Dr Kumardeep Dutta Choudhury, Senior Consultant & Head of Department, Dept of Medical Oncology (IOSPL), Fortis Hospital, Noida, shares the facts you need to know about it.

Risk factors associated with breast cancer in men:

Genetics and family history

Breast Cancer
Higher rates of male breast cancer in central and eastern Africa may be related to higher liver infectious diseases that lead to hypoestrogenism. IANS

Family history of cancer in a first-degree relative is associated with an increased risk of breast cancer among men. Approximately 15 to 20 per cent of men with breast cancer have a family history of the disease compared with only 7 per cent of the general male population.

The risk is higher with inherited BRCA2 rather than BRCA1 mutations. Other genes which have been associated with an increased risk of breast cancer in men are PTEN tumor suppressor gene (Cowden syndrome), tumor protein p53 (TP53; Li-Fraumeni syndrome), partner and localizer of BRCA2 (PALB2), and mismatch repair genes (Lynch syndrome).

Alterations of the estrogen to androgen ratio

Excessive estrogen stimulation may be due to hormonal therapies (e.g., estrogen-containing compounds or testosterone), hepatic dysfunction, obesity, marijuana use, thyroid disease, or an inherited condition, such as Klinefelter syndrome may increase risk of male breast cancer.

Primary testicular conditions

Testicular conditions may increase risk of breast cancer in men include orchitis, undescended testes (cryptorchidism), and testicular injury.

PRESENTATION:

Male breast cancer has been diagnosed at a more advanced stage than female breast cancer, due to a lack of awareness. They generally present with a painless, firm mass that is usually subareolar, with nipple involvement in 40 to 50 percent of cases. The left breast is involved slightly more often than the right, and less than 1 percent of cases are bilateral. There may be associated skin changes, including nipple retraction, ulceration, or fixation of the mass to the skin or underlying tissues. Axillary nodes are typically palpable in advanced cases.

Breast Cancer
Excessive estrogen stimulation may be due to hormonal therapies can lead to breast cancer. Pixabay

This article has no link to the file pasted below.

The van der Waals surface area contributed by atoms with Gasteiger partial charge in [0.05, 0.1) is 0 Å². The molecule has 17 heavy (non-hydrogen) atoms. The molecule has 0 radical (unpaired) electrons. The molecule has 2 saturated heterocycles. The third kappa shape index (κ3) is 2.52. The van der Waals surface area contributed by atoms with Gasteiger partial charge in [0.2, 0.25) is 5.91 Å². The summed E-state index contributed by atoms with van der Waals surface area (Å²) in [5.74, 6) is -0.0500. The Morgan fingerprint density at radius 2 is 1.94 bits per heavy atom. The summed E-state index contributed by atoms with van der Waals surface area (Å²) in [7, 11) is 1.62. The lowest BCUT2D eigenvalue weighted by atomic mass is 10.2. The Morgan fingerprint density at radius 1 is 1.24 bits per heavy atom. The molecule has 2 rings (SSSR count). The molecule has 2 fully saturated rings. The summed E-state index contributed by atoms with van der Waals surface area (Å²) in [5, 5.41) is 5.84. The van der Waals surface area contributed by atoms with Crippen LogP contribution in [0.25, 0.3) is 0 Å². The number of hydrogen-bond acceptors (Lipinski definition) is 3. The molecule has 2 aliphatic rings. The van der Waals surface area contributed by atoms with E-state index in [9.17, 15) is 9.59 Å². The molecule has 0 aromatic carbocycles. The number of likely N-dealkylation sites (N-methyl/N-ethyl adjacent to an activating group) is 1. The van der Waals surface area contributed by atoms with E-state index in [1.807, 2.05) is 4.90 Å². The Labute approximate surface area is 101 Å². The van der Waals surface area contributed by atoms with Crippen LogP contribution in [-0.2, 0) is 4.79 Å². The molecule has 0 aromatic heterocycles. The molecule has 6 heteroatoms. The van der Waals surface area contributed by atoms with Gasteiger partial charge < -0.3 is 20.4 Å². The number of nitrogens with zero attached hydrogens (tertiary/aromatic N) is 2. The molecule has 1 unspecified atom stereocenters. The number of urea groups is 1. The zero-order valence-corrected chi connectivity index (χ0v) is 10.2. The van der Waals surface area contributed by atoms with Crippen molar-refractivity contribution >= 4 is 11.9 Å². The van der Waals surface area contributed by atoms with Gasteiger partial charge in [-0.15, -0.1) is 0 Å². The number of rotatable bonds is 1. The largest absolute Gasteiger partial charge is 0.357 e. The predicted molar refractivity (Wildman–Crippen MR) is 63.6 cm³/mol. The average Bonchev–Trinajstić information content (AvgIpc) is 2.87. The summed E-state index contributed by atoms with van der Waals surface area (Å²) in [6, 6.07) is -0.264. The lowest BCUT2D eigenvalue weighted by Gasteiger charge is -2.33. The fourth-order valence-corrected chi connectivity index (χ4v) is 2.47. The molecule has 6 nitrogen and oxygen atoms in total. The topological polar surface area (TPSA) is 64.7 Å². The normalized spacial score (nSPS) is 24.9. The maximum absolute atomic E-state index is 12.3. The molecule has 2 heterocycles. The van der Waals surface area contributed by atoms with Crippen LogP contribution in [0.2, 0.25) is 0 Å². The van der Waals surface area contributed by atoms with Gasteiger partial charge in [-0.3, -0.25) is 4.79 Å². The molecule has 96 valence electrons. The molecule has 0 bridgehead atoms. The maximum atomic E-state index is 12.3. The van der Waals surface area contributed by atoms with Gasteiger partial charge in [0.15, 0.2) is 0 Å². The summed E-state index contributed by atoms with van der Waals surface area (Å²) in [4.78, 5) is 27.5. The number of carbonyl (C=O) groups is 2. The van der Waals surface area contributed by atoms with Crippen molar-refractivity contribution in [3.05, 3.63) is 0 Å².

Most histologic subtypes of that cancer seen in women are also present in men, men with breast cancer are rarely diagnosed with lobular carcinomas is due to lack of acini and lobules in the normal male breast, although these can be induced in the context of estrogenic stimulation.

TREATMENT:

Approach to treatment in men is same as that for women. However, role of breast conserving surgery is limited because of small volume of breast tissue. In hormone receptor-positive disease, we give adjuvant tamoxifen rather than an aromatase inhibitor (AI), because of insufficient evidence to support AI monotherapy for men. If there are contraindications to tamoxifen (e.g., hypercoagulable state), an AI with GnRHa may be administered. AIs do not reduce testicular production of estrogens, that’s why GnRHa is administered concurrently with AI. They are treated with mastectomy, radiotherapy, chemotherapy and hormone therapy.

SURVEILLANCE:

Limited data suggest these patients are at an increased risk of a contralateral breast cancer, but absolute risk is low. They are also at risk for secondary malignancies and 12.5 percent may develop a second primary cancer. The most common types were gastrointestinal, pancreas, non-melanoma skin, and prostate cancer.

Also Read- Follow These Tips to get Rid of Body Odour

PROGNOSIS:

Ten-year disease-specific survival rates for histologically negative nodes – 77 and 84 per cent, one to three positive nodes – 50 and 44 per cent and four or more histologically positive nodes – 24 and 14 per cent. (IANS)